Energy Secretary Steven Chu defended U.S. support for clean-energy projects a day after Republicans criticized him at a congressional hearing for backing failed solar-panel maker Solyndra LLC.
“The stakes are too high to turn our backs on the clean-energy industry,” Chu said in remarks prepared for a visit today to a General Electric Co. solar manufacturing plant in Arvada, Colorado. Critics of U.S. backing for solar and wind energy “are ready to wave the white flag and declare defeat.”
Chu endured five hours of questioning yesterday on Solyndra from an investigations panel of the House Energy and Commerce Committee. Senior officials in President Barack Obama’s administration ignored or minimized “red flags” about the company’s finances, Representative Fred Upton, a Michigan Republican and the committee’s chairman, said at the hearing. Solyndra filed for bankruptcy protection Sept. 6, two years after getting a $535 million Energy Department loan guarantee.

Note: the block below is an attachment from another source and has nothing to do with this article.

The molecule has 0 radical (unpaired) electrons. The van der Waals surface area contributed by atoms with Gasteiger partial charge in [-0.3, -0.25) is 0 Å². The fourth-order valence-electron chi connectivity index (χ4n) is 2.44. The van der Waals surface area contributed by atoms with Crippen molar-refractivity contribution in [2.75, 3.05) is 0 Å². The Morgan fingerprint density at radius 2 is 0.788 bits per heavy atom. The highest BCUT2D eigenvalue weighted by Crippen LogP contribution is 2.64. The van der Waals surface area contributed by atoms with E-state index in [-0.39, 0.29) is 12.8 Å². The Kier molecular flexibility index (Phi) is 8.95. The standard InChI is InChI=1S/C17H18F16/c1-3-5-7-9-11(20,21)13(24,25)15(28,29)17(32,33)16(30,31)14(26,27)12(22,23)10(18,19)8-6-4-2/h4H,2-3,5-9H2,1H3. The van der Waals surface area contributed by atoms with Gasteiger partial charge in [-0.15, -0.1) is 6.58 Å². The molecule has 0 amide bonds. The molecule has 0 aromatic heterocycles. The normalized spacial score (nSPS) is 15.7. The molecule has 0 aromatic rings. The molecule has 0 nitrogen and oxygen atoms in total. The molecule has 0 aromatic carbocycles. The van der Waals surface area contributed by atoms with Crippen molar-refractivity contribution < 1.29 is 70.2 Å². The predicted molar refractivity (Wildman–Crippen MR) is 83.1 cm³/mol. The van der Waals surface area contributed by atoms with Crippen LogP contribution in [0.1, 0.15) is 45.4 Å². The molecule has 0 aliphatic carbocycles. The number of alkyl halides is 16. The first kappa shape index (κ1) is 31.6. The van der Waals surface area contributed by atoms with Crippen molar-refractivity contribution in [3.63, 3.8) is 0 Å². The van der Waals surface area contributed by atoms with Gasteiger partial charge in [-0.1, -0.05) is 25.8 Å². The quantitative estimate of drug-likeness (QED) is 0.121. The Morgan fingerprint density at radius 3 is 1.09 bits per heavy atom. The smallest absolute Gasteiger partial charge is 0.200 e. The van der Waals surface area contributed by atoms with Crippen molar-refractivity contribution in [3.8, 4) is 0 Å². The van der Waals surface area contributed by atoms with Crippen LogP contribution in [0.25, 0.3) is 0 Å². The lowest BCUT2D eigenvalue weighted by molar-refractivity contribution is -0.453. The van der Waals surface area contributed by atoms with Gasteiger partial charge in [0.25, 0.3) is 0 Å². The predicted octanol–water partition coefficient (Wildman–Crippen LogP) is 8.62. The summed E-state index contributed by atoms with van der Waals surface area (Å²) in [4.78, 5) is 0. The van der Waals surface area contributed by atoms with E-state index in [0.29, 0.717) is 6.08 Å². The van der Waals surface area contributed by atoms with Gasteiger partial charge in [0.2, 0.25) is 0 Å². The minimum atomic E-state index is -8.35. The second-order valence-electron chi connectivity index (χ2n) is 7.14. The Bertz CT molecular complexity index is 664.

Chu said he anticipates that the government will recover “not very much” of the aid to Solyndra.
Support for “new and innovative technologies comes with inherent risk,” and global competition from nations such as China is “fierce,” Chu said today.
The government and the private sector should work together to ensure that clean-energy technologies are produced in the U.S. and sold globally, he said.